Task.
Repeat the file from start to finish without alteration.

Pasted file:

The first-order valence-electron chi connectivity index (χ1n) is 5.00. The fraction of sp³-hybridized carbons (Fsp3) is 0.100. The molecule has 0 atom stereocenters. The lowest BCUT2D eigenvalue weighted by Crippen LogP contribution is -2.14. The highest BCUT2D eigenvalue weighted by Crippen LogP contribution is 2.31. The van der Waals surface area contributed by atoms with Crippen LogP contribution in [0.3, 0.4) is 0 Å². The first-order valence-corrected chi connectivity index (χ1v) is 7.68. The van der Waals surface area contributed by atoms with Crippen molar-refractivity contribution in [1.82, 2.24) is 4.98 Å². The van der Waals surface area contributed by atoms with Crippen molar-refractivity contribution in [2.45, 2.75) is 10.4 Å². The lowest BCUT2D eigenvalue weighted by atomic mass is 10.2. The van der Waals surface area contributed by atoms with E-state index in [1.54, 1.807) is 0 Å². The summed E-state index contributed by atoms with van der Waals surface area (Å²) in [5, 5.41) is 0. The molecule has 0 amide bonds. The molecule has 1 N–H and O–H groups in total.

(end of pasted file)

The first-order valence-electron chi connectivity index (χ1n) is 5.00. The fraction of sp³-hybridized carbons (Fsp3) is 0.100. The molecule has 0 atom stereocenters. The lowest BCUT2D eigenvalue weighted by Crippen LogP contribution is -2.14. The highest BCUT2D eigenvalue weighted by Crippen LogP contribution is 2.31. The van der Waals surface area contributed by atoms with Crippen LogP contribution in [0.3, 0.4) is 0 Å². The first-order valence-corrected chi connectivity index (χ1v) is 7.68. The van der Waals surface area contributed by atoms with Crippen molar-refractivity contribution in [1.82, 2.24) is 4.98 Å². The van der Waals surface area contributed by atoms with Crippen molar-refractivity contribution in [2.45, 2.75) is 10.4 Å². The lowest BCUT2D eigenvalue weighted by atomic mass is 10.2. The van der Waals surface area contributed by atoms with E-state index in [1.54, 1.807) is 0 Å². The summed E-state index contributed by atoms with van der Waals surface area (Å²) in [5, 5.41) is 0. The molecule has 0 amide bonds. The molecule has 1 N–H and O–H groups in total.